Lyme Test

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    Lyme Test

    New Lyme Test for Dogs and Horses

    As of June 15, 2011, the Serology/Immunology laboratory at the AHDC offers a new assay for the detection of antibodies to B. burgdorferi, the causative agent of Lyme disease. The new assay (Lyme multiplex assay) is available for testing samples from dogs and horses.

    The Lyme multiplex assay combines the advantages of the previous ELISA and Western blot testing. It is a fully quantitative assay that simultaneously detects antibodies to different specific antigens of B. burgdorferi as indicators of acute or chronic infection. The assay also distinguishes between antibodies induced by infection with the spirochetes or vaccination against Lyme disease.

    Both serum and/or cerebrospinal fluid samples can be submitted for multiplex testing using the regular AHDC sample submission form. The fee for the Lyme multiplex assay is $36. Further information can be obtained on the AHDC website (http://ahdc.vet.cornell.edu) or you can call (607-253-3900). Serological  Lyme testing by ELISA and Western blot will be discontinued after June 15, 2011.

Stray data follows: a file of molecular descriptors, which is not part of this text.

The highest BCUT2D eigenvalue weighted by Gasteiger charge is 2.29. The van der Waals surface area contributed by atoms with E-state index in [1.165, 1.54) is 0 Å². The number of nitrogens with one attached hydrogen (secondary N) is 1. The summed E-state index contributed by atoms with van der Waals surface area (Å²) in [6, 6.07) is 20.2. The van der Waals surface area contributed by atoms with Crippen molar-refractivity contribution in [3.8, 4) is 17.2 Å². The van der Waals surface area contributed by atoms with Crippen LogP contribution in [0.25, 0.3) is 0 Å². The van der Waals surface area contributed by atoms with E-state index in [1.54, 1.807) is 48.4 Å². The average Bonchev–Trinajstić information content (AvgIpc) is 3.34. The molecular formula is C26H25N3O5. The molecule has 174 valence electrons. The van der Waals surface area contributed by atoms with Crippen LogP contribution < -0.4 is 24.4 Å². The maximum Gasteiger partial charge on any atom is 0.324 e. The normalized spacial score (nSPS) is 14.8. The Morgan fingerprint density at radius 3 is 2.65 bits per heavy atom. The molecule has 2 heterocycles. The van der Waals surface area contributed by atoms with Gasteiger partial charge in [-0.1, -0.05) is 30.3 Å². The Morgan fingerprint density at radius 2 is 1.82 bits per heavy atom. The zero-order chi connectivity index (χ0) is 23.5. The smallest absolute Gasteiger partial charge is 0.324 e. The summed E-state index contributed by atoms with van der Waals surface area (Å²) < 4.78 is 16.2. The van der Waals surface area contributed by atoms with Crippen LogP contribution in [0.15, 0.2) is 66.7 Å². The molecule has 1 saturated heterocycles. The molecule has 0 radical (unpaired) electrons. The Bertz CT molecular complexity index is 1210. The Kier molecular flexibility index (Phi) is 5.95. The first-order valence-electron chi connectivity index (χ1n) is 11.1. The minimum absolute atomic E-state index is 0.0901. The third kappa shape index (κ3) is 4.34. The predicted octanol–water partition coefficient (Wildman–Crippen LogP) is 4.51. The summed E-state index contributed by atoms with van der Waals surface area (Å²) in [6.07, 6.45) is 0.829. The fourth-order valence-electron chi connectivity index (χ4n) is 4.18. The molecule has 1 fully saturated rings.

Additional information for horses

    Additional information for dogs

     

     
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    Re: Lyme Test

    Hoping the Angellvets would comment on the importance of testing for Lyme disease.  I found out the hard way that the symptoms such as occasional limping, lethargy are vague, subtle and often misdiagnosed as old age or arthritis causing valuable time to be lost in regards to starting treatment, potentially leading to irreversible kidney disease.  Also I have heard some vets don't agree with giving the Lyme vaccine or antibiotics to dogs that test positive and are asymptomatic, what do the Angellvets think?  Isn't  true dogs can still develop Lyme disease symptoms despite being vaccinated?  I imagine the vaccine would help because there are mild and extreme forms of this illness.  I'm assuming the vaccine would decrease the likelihood of the extreme version.   Of course the best thing to do regardless of whether the dog is vaccinated or not is to avoid tick abundant areas such as woods as much as possible.
     
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    Re: Lyme Test

    I hope AVs answers your questions, but I can answer the last one in the meantime.  A dog in our family was vaccinated every year but got Lyme, anyway.  He was treated successfully, but they were pretty distressed to know they had given him a controversial vaccine for nothing.
     
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    Video instruction on tick removal

    http://www.necn.com/03/27/12/Jake-the-Vet-Ticks/landing.html?blockID=677760&tagID=109536
     

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